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Afatinib Demonstrates Manageable Toxicity, Promising Efficacy in TKI-Naive Patients With EGFR+ NSCLC

Danielle Ternyila
Published Online:4:34 PM, Thu May 16, 2019
Lung cancer According to results from a phase IIIb interim analysis, afatinib (Gilotrif) demonstrated a predictable and manageable toxicity profile and promising efficacy in patients with EGFR mutation-positive non–small cell lung cancer (NSCLC). The findings were consistent with data from the LUX-Lung (LL) 3/6 trials that compared frontline afatinib to standard chemotherapy in the same patient population.

In the LL 3/6 trials, patients with NSCLC and an EGFR mutation were treated with first-line afatinib compared with chemotherapy, which led to a significantly improved progression-free survival (PFS). The median PFS in patients that received the EGFR tyrosine kinase inhibitor (TKI) was 11.1 months compared with 6.9 months with chemotherapy.

In the phase IIIb study, presented during the 2019 European Lung Cancer Congress, patients with locally advanced or metastatic EGFR-positive NSCLC with an ECOG performance status (PS) of 0-2 who had not previously received an EGFR TKI were randomized to receive 40 mg/day of afatinib. The primary endpoint was adverse events (AEs). In addition, investigators also assessed efficacy.

Overall, 479 patients were evaluated with a median duration of treatment of 359 days, of which 258 (54%) patients received a dose reduction due to AEs. Treatment was discontinued due to AEs in 105 (22%) patients. The most frequent AEs included diarrhea. Only 39 (8%) patients experienced afatinib-related serious AEs.

The median PFS for all patients in the phase IIIb trial at interim analysis was 13.4 months (11.8–14.5). However, patients with an ECOG PS 2 or an uncommon mutation had a median PFS of 6.2 and 6.0 months, respectively. Exon 20 accounted for 80% of the uncommon mutations, which are known to be resistant to EGFR TKIs.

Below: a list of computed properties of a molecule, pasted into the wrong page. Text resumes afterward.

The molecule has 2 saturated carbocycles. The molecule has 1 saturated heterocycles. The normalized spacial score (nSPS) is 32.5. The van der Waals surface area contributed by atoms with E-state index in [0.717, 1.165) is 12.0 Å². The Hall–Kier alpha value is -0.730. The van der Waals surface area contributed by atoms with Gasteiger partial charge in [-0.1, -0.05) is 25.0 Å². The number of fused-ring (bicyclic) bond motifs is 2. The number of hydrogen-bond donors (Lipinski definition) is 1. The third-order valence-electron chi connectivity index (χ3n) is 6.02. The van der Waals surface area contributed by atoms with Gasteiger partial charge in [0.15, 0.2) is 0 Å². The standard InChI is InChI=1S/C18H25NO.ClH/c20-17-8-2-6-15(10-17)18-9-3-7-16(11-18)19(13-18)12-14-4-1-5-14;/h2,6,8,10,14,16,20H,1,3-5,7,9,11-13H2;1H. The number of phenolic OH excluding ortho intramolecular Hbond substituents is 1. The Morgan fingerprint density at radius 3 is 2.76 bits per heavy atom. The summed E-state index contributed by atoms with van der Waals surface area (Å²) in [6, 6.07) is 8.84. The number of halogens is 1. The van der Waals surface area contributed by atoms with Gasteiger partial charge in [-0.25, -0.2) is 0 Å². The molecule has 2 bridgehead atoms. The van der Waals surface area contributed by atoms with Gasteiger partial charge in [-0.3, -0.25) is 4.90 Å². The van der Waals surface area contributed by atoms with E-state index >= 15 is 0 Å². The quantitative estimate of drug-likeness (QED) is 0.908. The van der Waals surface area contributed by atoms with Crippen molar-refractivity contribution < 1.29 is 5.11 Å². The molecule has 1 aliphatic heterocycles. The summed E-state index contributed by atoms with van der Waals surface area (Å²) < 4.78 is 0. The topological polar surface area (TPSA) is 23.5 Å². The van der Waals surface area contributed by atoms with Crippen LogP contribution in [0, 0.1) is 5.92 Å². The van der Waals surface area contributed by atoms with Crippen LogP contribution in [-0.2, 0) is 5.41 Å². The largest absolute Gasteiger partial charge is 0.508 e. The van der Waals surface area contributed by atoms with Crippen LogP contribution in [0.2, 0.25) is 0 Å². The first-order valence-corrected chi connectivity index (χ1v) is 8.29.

In an interview with Targeted Oncology, Antonio Passaro, MD, PhD, a medical oncologist and thoracic oncologist at the European Institute of Oncology, Milan, Italy, discussed the findings from this phase IIIb trial for patients with EGFR mutation-positive NSCLC. In addition, he highlighted results from other clinical trials investigating ALK and KRAS mutations in patients with NSCLC.

TARGETED ONCOLOGY: Can you start by discussing the interim findings from the phase IIIb trial of afatinib in patients with EGFR-positive NSCLC?

Passaro: This is a very interesting analysis. We are happy to find the results in the randomized clinical trial had very stringent inclusion criteria. In this phase IIIb, we evaluated the 479 patients that received afatinib in the first-line setting for EGFR-positive NSCLC. We included patients with ECOG PS 0, 1, and 2, patients with brain metastases, and patients with common and uncommon mutations. This is a very heterogenous patient population that reflected the real-world clinical practice.

Overall survival (OS) overlapped the data of the randomized clinical trials, LUX-Lung 3 and LUX-Lung 6. We have a PFS of more than 13 months. The time to symptomatic progression was 14.9 months, which was approximately 50 days more. For patients with an ECOG PS2 or patients with an uncommon mutation that received afatinib in the third-line setting, the PFS was 6 months, enough of the PFS of the overall patient population. It is important to underline that not only patients with the same biological characteristics achieved the same survival and the patients with the ECOG PS2 or patients that received [afatinib] in the second- or third-line have a shorter survival.

TARGETED ONCOLOGY: How encouraged are you by these interim efficacy findings?